Lessons on Building a Music Collection – Vinyl and CDs

For about 10 years or so, I spent barely anything at all on purchasing music. My family has always had a good sound system at home. But almost all my music purchases happened before the internet came to India. Following the advent of the internet, I maybe bought a grand total of 3 albums in the next 10 years. The rampant music piracy and sharing of files on P2P websites and servers made it that much easier to not spend on music that I could get for free. It was only when I came to the US, got a job and started working, that I found myself being drawn to the idea of actually ‘owning’ the physical form of music. It was also around the same time that I was particularly influenced by Steven Wilson’s constant glorification of the vinyl record. I began to dream of having my own record collection and record player. I romanticized the idea of holding an old LP in my hand and watching it spin as the music started playing. Its appeal kept growing every single time I thought about it. So I invested in a good sound system and a record player. And then I started buying used and new vinyl.

Today, after about 3 1/2 years, I can proudly state that I have with me about 300 vinyl records of bands from diverse genres and generations. In addition to this, I also own close to 200 CDs, a third of which were just simply given to me by my close friend when he moved. Yes, I am proud of the current state of my collection and all the new music that I have discovered along the way. But this post is not about me bragging about what I have or don’t have. Instead it is about the things that I learnt during that journey.

The first record I bought was AC/DC’s Back in Black brand new. Fabulous album and I was already familiar with many of the songs on it. I had been listening to it for about a week when I went to a used record store. And then I bought about 4 records there – easy considering that used records are just so inexpensive! I was super excited about it and began to play those. Back in Black went to the shelf and I only played it again last week after a gap of 3 1/2 years. A week or two later, I was at another record store and bought some more. The previous batch of records then went to the shelf. This process repeated itself over and over.

By the time I realized what was happening, I already had close to 200 records in my shelf including complete box sets of classical music – Bach, Chopin, Rachmaninoff, you name it. But I had only explored the full depths of the music on less than a quarter of those. I have listened to every single record I own at least once. But the joys of exploring the depths of a song were lost on me as far as most of my collection went. Following this realization, I stopped buying new music for a few months and instead focused on exploring whatever I already had. That proved to be a masterstroke and over the course of the following few months, the music on many of the albums truly revealed its inner depths to me. And listening to it in the high quality audio that only the vinyl can provide, I was duly rewarded for the investment. In hindsight, it was a lesson that I had to learn the hard way, and I am glad that I am now that much wiser.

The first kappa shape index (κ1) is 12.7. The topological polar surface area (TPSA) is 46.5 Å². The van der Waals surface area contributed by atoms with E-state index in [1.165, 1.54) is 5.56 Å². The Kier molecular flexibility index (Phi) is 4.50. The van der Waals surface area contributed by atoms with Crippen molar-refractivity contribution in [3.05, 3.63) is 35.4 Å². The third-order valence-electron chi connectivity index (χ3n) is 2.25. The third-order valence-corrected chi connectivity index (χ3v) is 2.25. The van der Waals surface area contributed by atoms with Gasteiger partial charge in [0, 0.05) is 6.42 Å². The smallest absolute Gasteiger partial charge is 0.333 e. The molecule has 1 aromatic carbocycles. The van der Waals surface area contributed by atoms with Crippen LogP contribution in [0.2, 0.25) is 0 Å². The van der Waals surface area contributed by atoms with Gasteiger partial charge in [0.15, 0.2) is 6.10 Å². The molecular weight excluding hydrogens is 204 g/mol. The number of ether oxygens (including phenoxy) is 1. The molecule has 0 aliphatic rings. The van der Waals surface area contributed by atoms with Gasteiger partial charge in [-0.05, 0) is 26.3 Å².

Another lesson I learnt in a similar fashion was on WHAT records to buy when in a record store. Typically, whenever I enter a record store, I have absolutely no idea of what I want, let alone what I am going to walk out with. I take immense satisfaction in spending hours together digging through hundreds of records – many times arranged in no particular manner – and discovering a gem hidden among them. That moment of inspiration is priceless and I have gone through that process dozens of times. (I even built my complete Fleetwood Mac album set that way).

But one unwanted consequence of the same process is the discovery of used records by artists that you feel you ‘might like’ or are from artists you ‘have heard of’ or ‘want to explore’. In itself, this is a fairly innocuous occurrence. You usually find yourself with about 5-6 of these ‘type’ of records after all the digging through. These albums are usually very cheap – costing anywhere between $2 to $10 each. However, typically what happens – and I say this from experience – is that in addition to these, you also come across that one awesome album from a new pressing that can cost anywhere between $20 to $35. So what you are going to see is that you are getting 5-6 records for $30 instead of one record for $30. And so you purchase the used records for $30 while leaving out the one that you really wanted for the same amount. Essentially, you just spent the same amount of money on 5- 6 records – by bands that you may or may not be familiar with, and the music that you do not know if you will or will not like – as you would have on that one album that you really really wanted and already knew that you liked that music.